This New Take On Rosé Cider Is A Red Wine Lover's Dream Come True

Move over, rosé cider — there’s a new, brightly hued, boozy drink made of apples in town: Wölffer Estate Vineyards’ No. 139 Red Cider has arrived, and I’m going to go out on a limb and say it’s the fall drink none of us knew we needed. Ruby red in color, this dry cider is rosé cider’s deeper, darker cousin; if you’re not quite ready to give up your favorite new discovery of the summer as the weather starts to get cooler, it might be just what you’re looking for. It also sounds like the perfect new addition to Wölffer’s existing stable of dry ciders, because, well… when you’ve already got Dry White and Dry Rosé Ciders on offer, why not round out the bunch and add a red to the mix?

Although wine-inspired rosé cider is by no means a new invention — Hamptons-based Wölffer, which was founded in 1988, introduced both their No 139 Dry White and Dry Rosé Ciders in 2012, piggybacking off of literally thousands of years’ worth of hard cider history — the drink saw a huge uptick in popularity this year; indeed, for many, it became the Drink of the Summer for 2018.

Interestingly, though, there isn’t really a consensus on how to make rosé cider, or even what it really is: As Shacksbury Cider co-founder David Dolginow told Food and Wine back in February, “There’s no one easy answer to how a rosé cider gets its color and flavor. It’s all over the map.” Said Dolginow, “Some producers use berries or red fruits or hibiscus, others go for extract or red food coloring.” What rosé ciders do all generally have in common is that they’re light and fruity — and, of course, pink. Although there might not be any grapes involved in them, it sort of helps to think of them as what might happen if a nice, dry cider and a rosé wine had a baby.

Like rosé cider, Wölffer’s red cider is inspired by wine — but in this case, it’s red wine, rather than the light pink Provencal-style of rosé which has dominated summer drink menus for the past few years. Meant to b a “vibrant, food-friendly” cider, the No. 139 Red Cider “combines the rich fruit aromas of a red wine and the crispness of Wölffer’s Rosé and White ciders,” as the drink’s own description puts it. Made of Jonagold, Mutsu (Crispin), Golden Delicious, Idared, Law Rome, and Northern Spy apples, in includes abundant red fruit notes — specifically raspberry, blackberry, and black currant — with “lively acidity and a clean finish.” It’s intended to be served chilled, which makes sense even without considering the trend of serving red wine chilled that’s been on the rise recently; if you’ve ever had a room-temperature hard cider… well, you’ll know that this kind of cider just isn’t at its best unless it’s chilled. (Warm mulled cider is the exception, but this... is not that.)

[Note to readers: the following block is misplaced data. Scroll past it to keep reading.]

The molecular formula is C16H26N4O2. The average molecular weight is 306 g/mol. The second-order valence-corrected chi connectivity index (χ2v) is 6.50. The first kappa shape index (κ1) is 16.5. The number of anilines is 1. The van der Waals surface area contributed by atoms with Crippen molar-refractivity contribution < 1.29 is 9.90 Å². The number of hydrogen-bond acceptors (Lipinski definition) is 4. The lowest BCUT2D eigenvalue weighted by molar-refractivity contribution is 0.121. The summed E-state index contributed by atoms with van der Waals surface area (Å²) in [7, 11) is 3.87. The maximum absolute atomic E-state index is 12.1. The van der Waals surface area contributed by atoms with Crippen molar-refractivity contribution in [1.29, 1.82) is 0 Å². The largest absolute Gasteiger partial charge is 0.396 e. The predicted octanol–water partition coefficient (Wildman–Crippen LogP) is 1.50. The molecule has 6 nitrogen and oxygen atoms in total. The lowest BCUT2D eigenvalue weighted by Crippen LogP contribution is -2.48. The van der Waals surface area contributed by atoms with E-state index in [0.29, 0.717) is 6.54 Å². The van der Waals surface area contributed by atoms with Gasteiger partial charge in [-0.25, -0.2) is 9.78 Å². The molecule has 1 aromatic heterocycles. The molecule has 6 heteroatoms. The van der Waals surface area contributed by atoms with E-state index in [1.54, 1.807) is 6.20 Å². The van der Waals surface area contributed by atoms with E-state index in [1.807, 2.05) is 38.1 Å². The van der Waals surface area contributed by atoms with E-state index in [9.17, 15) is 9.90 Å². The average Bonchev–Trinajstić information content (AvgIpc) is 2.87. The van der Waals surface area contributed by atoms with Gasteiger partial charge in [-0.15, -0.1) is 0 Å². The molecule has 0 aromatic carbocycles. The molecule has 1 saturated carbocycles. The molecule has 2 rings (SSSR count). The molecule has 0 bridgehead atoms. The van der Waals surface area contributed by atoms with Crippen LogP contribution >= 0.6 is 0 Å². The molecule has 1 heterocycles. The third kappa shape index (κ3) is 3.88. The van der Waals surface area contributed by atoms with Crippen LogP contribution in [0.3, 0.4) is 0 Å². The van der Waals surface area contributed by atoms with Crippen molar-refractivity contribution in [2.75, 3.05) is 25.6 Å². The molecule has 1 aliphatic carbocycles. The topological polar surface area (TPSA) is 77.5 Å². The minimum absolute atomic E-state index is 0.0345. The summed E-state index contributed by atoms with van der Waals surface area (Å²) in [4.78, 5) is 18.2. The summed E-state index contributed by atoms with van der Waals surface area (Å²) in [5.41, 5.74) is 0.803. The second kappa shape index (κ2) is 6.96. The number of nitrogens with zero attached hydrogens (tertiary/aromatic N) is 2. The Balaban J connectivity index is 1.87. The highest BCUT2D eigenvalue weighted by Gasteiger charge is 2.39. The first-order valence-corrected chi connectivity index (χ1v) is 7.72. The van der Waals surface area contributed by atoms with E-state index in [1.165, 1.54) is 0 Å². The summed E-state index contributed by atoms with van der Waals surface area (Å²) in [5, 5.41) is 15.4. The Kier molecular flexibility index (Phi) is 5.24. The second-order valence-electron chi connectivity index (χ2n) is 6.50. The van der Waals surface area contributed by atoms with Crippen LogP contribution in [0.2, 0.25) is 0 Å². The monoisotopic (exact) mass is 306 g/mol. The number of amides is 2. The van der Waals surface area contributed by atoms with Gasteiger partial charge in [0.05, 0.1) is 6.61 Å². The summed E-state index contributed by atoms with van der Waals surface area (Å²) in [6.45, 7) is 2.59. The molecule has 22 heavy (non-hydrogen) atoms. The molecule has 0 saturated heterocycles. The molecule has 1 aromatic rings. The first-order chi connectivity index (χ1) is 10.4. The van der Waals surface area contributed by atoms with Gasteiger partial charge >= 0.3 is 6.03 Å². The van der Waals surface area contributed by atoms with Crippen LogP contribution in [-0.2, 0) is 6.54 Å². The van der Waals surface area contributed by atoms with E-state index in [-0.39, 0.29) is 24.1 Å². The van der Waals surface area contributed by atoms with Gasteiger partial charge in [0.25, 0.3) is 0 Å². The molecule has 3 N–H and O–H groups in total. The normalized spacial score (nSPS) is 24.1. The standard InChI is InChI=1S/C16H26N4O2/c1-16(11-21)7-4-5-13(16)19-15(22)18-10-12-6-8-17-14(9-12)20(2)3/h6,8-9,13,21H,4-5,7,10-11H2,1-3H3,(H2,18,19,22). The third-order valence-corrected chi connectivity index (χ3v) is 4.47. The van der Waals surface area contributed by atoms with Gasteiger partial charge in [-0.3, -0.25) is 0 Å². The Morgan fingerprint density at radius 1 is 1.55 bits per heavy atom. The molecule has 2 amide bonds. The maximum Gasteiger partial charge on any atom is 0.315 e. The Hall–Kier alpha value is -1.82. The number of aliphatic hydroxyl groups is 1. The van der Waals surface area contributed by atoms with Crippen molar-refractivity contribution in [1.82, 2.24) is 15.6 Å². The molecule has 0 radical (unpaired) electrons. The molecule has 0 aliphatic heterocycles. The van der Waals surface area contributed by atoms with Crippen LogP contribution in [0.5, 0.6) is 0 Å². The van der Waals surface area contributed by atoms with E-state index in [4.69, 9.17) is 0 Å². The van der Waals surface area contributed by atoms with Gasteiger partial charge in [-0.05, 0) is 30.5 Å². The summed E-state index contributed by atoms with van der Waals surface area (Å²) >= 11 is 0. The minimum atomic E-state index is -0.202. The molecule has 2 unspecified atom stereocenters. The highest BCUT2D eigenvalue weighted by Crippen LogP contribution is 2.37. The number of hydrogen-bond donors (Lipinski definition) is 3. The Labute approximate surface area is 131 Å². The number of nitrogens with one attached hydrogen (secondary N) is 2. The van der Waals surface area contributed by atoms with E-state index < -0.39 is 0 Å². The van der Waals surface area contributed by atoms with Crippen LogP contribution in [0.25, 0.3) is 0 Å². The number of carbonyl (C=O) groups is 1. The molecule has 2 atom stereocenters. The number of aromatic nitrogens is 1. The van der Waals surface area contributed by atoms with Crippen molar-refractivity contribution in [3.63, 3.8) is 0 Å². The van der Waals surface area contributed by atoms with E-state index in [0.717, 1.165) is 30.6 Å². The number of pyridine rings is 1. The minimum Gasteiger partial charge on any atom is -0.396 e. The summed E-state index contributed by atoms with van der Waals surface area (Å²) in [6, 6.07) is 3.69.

In some ways, red cider — or at least, Wölffer’s red cider — sounds a little bit like the cider equivalent of dark rosé to me; neither of them is sweet, even if they look as though they should be, and both have more body and deeper fruit notes than paler rosés or rosé ciders do. Indeed, Wölffer’s recommendations for foods to pair with their No. 139 Red Rose include Mexican dishes, Asian dishes, and soft cheeses — not unlike the kind of foods that go well with dark rosé, which is sometimes termed rosé d’assiette — literally, “rosé for eating.”

Wölffer’s No. 139 Red Cider is currently available at the Wölffer Estate Vineyard Tasting Room and the Wine Stand at Wölffer Estate in Sagaponack, New York, the Wölffer Kitchen locations in Sag Harbor and Amagansett, and retailers on the East End of Long Island; it will also hit retailers in New York City on Sept. 4. Or, head to Wölffer’s online store and order it there; it’s available in packs of 12 for $48. Bottoms up!